Cutting World Health Organization funding in the middle of a global pandemic.
The U.S. will halt funding to the World Health Organization after President Donald Trump accused the global health body of “severely mismanaging” the coronavirus pandemic.
The president floated a potential pause in funding for the agency last week, and followed through with his threat Tuesday, asserting the administration has “deep concerns whether America’s generosity has been put to the best use possible.”
Among the WHO’s 194 member states, the United States remains the largest single donor to the agency’s $4.8 billion budget, contributing around $500 million annually, of which the $116m was mandated by the UN and about another $400m as voluntary payments.
According to the WHO, the United States owed more than $99 million to the agency as of March 31.
At a briefing in Washington, Trump said he was instructing his administration to halt funding for the WHO pending a review to assess its role “in severely mismanaging and covering up the spread of the coronavirus.”
“As the organization’s leading sponsor, the United States has a duty to insist on full accountability,” President Trump said.
Trump’s move has drawn criticism from the United Nations, Russia, China, the European Union, the African Union and Microsoft co-founder Bill Gates, whose foundation was the second-largest donor to the WHO.
Bill Gates has said Donald Trump’s decision to stop US funding of the World Health Organization “during a world health crisis” is as “dangerous as it sounds”.
“Their work is slowing the spread of COVID-19 and if that work is stopped no other organization can replace them. The world needs WHO now more than ever,” Gates wrote.
The European Union on Wednesday said Trump has “no reason” to freeze WHO funding at this critical stage and called for measures to promote unity instead of division.
Germany’s foreign minister, Heiko Maas, pushed back at Trump’s announcement.
“Placing blame doesn’t help,” he wrote on Twitter. “The virus knows no borders. We must work closely against COVID-19.”
The Netherlands has also thrown its support behind the WHO. “Now is not the time to hold back funding.
Once the pandemic is under control, lessons can be learned. For now, focus on overcoming this crisis,” Sigrid Kaag, minister for foreign trade and development cooperation, said on Twitter.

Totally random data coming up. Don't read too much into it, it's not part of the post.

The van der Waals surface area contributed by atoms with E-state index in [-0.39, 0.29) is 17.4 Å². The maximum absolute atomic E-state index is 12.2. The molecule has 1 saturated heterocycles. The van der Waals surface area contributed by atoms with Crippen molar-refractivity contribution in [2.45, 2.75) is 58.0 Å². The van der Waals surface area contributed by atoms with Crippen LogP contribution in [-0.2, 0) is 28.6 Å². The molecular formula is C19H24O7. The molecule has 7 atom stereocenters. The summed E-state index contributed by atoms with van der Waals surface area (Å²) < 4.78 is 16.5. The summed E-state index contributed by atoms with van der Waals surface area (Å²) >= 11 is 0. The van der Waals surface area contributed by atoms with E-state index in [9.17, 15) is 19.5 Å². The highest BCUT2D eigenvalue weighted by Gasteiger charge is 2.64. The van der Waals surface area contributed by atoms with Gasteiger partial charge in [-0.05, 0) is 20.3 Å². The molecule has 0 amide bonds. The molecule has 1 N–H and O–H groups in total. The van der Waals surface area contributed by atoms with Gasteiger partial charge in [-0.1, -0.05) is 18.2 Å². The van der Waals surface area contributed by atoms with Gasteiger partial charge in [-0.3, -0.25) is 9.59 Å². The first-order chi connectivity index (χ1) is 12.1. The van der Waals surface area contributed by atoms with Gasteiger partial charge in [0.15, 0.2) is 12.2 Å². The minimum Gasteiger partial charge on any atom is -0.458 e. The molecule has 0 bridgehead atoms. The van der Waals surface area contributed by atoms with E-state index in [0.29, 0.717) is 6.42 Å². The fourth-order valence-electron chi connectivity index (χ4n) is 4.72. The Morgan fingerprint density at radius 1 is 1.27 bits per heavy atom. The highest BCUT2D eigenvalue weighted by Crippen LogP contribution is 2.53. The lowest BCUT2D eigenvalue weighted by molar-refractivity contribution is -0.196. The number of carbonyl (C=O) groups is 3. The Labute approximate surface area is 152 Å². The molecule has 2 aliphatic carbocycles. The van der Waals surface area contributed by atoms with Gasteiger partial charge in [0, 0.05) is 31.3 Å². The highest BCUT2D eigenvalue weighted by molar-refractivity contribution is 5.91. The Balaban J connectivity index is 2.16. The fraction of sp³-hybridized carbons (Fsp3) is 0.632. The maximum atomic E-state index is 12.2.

In Beijing, Chinese foreign ministry spokesman Zhao Lijian says the country is “seriously concerned” about the U.S. government’s decision to suspend funding.
Australia, however, expressed concerns about the WHO’s handling of the pandemic, calling for greater transparency from the health body on the causes of the outbreak.
Scott Morrison, Australia’s prime minister, criticized the WHO’s apparent refusal to advise China to keep its wet markets closed, which are thought to have been the source of the outbreak in Wuhan.
“On the issue of the wet markets, I just find it baffling. I just don’t get it,” Mr. Morrison said.
Worldwide, the pandemic has infected nearly 2 million people and killed over 127,000, out of which almost 26,000 are from the United States, according to a tally by Johns Hopkins University.
Deeply regret US decision to suspend funding to @WHO. There is no reason justifying this move at a moment when their efforts are needed more than ever to help contain & mitigate the #coronavirus pandemic. Only by joining forces we can overcome this crisis that knows no borders.
— Josep Borrell Fontelles (@JosepBorrellF) April 15, 2020
Withholding US funding from @WHO is the correct response to its coronavirus failures and Chinese influence. It should be a warning flare to the entire UN system that the US will not settle for poor performance #COVID19
— John Bolton (@AmbJohnBolton) April 15, 2020